The Halo Movie That Never Was
|A dropship coming off the production line|
I just read a very interesting article over at Birth Movies Death about Halo. The article says that the first attempt at putting Halo on screen, originally slated for 2008, involved writers Alex Garland (Annihilation) and D.B. Weiss (Game of Thrones), and would have been directed by then-unknown Neill Blomkamp, whose skill with visual effects primed him for such an effects-heavy project. That project fell through, but the props and vehicles built by Weta Workshop were used in a 2007 live-action Halo 3 promo called Halo: Landfall.
The Halo: Landfall promo is on YouTube, lasts a little over five minutes, and it is interesting for how good it looks, while at the same time how boring and confusing it is. There is so much potential here, and the beginning is actually very strong, so it is a shame it couldn't have carried this high quality through to the end. The video, as it stands, is a weird mix of game trailer and something better, that could have worked as a short film with just a little more work.
I write sci-fi, and there is a lot of military action in it. The books I write belong to a series called Dark Galaxy, which starts with Galaxy Dog. Here are the first two lines of Galaxy Dog's blurb:
What starts as an ordinary invasion of an alien planet brings to light an ancient archeological site of huge importance. A young man called Knave makes a life-changing discovery there and rises from a lowly position as an infantry trooper to become a player among the powers of the galaxy.
As you can see, I am not averse at all to sci-fi taking on war and battle as subject matter or motifs.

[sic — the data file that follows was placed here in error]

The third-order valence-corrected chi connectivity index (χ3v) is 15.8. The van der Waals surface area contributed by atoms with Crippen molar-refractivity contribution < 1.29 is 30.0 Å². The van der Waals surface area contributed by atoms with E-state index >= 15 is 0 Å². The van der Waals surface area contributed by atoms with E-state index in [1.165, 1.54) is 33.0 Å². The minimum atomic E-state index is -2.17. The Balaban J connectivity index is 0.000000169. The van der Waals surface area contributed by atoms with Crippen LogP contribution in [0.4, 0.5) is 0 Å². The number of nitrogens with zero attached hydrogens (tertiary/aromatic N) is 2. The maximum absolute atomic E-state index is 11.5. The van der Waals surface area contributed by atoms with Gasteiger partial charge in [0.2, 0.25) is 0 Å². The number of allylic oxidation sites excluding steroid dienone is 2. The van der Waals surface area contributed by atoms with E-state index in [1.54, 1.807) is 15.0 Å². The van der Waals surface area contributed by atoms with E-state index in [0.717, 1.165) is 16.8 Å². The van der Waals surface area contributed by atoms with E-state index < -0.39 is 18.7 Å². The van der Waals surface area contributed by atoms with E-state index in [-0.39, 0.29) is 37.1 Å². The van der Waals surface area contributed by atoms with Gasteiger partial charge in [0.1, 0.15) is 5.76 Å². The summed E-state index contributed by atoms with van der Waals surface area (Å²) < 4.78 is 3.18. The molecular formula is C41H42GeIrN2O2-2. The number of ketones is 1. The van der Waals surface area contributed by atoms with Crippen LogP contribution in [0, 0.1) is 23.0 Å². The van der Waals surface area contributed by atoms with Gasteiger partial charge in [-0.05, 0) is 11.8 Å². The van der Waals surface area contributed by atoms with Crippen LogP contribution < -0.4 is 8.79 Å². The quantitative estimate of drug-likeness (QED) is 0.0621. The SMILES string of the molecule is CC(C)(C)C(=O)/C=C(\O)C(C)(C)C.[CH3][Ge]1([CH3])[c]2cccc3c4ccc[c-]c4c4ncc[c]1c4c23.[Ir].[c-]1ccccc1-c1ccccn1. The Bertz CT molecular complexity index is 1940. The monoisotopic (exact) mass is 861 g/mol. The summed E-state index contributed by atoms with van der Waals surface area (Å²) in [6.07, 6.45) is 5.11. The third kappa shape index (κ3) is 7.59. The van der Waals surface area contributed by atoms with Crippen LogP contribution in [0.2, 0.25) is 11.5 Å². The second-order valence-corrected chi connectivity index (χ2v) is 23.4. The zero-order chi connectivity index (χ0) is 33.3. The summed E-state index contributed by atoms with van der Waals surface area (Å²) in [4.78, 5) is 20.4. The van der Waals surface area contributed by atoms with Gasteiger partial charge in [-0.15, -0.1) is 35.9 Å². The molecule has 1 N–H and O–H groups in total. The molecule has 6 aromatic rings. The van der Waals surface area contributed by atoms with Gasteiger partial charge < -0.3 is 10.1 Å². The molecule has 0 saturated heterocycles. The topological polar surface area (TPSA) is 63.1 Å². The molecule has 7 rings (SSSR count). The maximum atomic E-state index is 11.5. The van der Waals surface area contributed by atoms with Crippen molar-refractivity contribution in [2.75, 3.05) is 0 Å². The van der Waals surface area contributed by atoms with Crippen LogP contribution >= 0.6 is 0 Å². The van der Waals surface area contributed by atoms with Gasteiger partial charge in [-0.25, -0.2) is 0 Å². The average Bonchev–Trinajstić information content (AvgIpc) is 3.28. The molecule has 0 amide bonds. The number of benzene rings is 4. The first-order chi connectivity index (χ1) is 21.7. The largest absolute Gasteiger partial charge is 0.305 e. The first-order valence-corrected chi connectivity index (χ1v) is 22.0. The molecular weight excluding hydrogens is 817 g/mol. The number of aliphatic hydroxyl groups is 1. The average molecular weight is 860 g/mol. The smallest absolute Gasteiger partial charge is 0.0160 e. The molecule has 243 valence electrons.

In the opening section of Halo: Landfall we get to see a close up view of the future soldiers, along with their guns, armor, and vehicles all being manufactured on enormous robot construction lines. When I first saw these images, for a second, it was difficult to tell if the shots of combat vehicles being assembled weren't just from archive footage of present-day automobile production lines. This part is great, in my opinion. It says something about the industrialization and commodification of war, taken to extremes in the future.
Then the soldiers and all their equipment are dropped into what looks like a paintball zone, and the plot promptly degenerates to something similar to what would happen if you gave an eight year old some cool toys to play with in a sandpit. There are four or five actors, who run around aimlessly, saying random militaristic and macho things, while shooting at some SFX monsters that we are only allowed to glimpse. It's a confusing mess, where no goals or obstacles are established, and we don't really even have any idea of the geography of what we are looking at.
It is hard to see what the aliens look like, from the motion blurred views lasting fractions of a second that we are given. I got the impression that they are like taller, fatter wookies in armor. It was impossible to tell how much of a threat each one presented, and so, as a cinematic experience, even the limited combat we see is extremely unsatisfying.
The equipment used by these future soldiers is also curiously antiquated. There are no drones or robot units, and the only military vehicle used is a kind of dune buggy. Even the armor worn by the combatants is just panels of what looks like Kevlar held on with elastic straps. It is filmed to resemble footage captured in current war zones, such as Afghanistan or any of the other places the US has boots on the ground, and it is too successful. There is nothing futuristic about the images, except that the hovering support vehicles are not helicopters - they are some kind of VTOL jet things.
Combat is an integral part if a lot of sci-fi - my favorite franchise, Star Wars, includes it right in the title - but this is very definitely not the way to do it. The best stories that involve war are not about the making of war, they are about something bigger and more important, or something more intimate and personal, or both. This short film comes closest in the shots of the military production line at the start, where I feel it is even implied that the soldiers are manufactured, like clones perhaps. They are barcoded on the back of the neck, and presumably tracked like any other piece of equipment.
This isn't a movie, of course, or even a TV show, it's just an extended promo video for a computer game. With a script by the writer of Annihilation, and if Neill Blomkamp happened to be playing to his strengths, this could have been an interesting movie. It's a shame all we have of it are the 3D models reused in this short video.